It’s the curse of every guitarist – wanna know how to prevent broken guitar strings?
There are many things that worry guitarists, but one of the most common is the fear of snapping a string in front of an audience. The painful moments that can follow such an event can be pretty traumatic, particularly if the audience has been a bit restless anyway. It’s pretty frustrating even if you’re playing a gig.
Wondering how to prevent broken guitar strings? Sometimes, you just have to write it off to chance, but there are some things you can do to help avoid it…
Change Your Strings!!
If you’re the kind of person who just, well, ‘forgets’ to change strings, and play a guitar with strings that look like they were rescued from a long sunken ship, then let’s face it- you should expect snapped strings.
Change your strings regularly! And by that I mean every week if you gig (even perhaps before every gig), or every month if you don’t. Strings left unchanged for longer periods became corroded and are much more prone to snapping.
You can buy strings online here.
This brings me on to my next point…
Clean your strings after you’ve played
The main cause of string corrosion is YOU! Okay, I didn’t mean to sound quite so accusatory. What I mean is the sweat from your hands is the major cause of string corrosion.
To increase the life of your strings always wipe them down with a clean cloth after playing. Microfibre cloths, available from supermarkets, are ideal for this as you won’t get any annoying strands of cloth stuck around your strings. As well as wiping them down regularly, you could perform a “deeper” clean of your strings semi-regularly by using a string cleaner such as the one found in this Gibson Care Kit.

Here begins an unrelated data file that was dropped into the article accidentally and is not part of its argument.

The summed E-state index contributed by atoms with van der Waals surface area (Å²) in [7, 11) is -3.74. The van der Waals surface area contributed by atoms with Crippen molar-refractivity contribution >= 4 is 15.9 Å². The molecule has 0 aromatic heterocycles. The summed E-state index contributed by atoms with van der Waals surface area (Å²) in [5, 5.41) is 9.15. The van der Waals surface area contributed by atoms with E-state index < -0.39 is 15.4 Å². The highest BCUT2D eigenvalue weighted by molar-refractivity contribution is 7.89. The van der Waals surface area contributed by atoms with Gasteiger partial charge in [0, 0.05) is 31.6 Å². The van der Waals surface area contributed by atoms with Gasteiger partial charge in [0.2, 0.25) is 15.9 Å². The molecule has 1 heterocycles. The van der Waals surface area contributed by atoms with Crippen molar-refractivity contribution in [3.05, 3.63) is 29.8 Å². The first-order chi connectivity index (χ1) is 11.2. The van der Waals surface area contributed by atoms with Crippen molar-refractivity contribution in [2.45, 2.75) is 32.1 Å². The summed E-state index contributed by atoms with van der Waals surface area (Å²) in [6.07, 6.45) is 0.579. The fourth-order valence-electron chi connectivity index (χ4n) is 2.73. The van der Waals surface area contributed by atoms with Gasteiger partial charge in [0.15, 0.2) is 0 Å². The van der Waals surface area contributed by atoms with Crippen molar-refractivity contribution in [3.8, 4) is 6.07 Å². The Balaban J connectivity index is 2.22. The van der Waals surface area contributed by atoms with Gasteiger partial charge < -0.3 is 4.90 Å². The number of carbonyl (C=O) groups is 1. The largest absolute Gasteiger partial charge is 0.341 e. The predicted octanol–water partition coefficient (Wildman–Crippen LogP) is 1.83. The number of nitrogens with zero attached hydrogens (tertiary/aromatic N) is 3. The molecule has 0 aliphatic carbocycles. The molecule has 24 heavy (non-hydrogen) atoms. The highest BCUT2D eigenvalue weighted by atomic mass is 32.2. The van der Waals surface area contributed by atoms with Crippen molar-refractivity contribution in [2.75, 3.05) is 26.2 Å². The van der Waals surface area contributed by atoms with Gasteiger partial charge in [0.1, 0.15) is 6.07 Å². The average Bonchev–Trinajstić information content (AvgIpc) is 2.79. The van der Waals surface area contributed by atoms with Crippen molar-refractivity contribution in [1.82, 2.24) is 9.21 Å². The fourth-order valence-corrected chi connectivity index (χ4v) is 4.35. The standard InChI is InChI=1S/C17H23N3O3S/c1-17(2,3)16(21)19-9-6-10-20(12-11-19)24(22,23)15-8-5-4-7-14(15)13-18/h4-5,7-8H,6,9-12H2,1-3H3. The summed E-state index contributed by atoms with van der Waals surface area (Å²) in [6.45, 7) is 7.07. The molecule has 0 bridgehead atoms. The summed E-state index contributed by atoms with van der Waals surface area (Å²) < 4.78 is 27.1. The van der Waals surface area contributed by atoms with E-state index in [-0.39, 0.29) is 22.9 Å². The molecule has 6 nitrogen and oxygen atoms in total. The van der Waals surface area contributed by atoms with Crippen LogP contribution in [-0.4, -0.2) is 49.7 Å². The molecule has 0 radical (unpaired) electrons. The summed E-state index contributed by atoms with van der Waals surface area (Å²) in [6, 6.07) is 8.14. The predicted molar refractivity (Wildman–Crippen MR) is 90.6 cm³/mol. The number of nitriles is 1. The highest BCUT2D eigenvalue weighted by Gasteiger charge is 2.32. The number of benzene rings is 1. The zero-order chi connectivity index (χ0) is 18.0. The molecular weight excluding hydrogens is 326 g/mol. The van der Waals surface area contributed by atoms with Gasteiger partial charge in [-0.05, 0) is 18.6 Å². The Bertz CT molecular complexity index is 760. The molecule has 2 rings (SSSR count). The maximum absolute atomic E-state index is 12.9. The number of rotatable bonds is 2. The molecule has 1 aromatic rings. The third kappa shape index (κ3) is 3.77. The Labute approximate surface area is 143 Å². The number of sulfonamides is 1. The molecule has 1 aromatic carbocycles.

Check your nut and saddles
If you keep getting string breaks on the same string in the same place, it’s either down something you are doing when you play, or more likely a burr, or abrasive spot on your nut (no giggling at the back!) or saddle.
These are the bits when the string comes into contact with hard surfaces, and edges. As a result, it is here that strings are most likely to break.
If you do find a burr, it’s nearly always fixable, usually with a bit of sandpaper. However, if you’ve never done anything like this before, and are not confident, take it along to you local store.
The contact points at the nut and saddle are also subject to high levels of friction. If a string ‘snags’ here when being played, this too can cause strings to snap.
Though there are specially designed, low friction nuts and saddles available, there is a far simpler solution: pencil lead.
When changing strings, a bit of pencil lead from a soft pencil applied to the grooves of the saddles and nut will reduce the friction and allow the strings to move without snagging. Be warned, however- if your nut/ saddle is white or pale in colour, it can mark, though a damp cloth is usually enough to clean it off.
Sadly, avoiding string breaks completely is just impossible, but if you follow the above, you should be able to keep them to a minimum.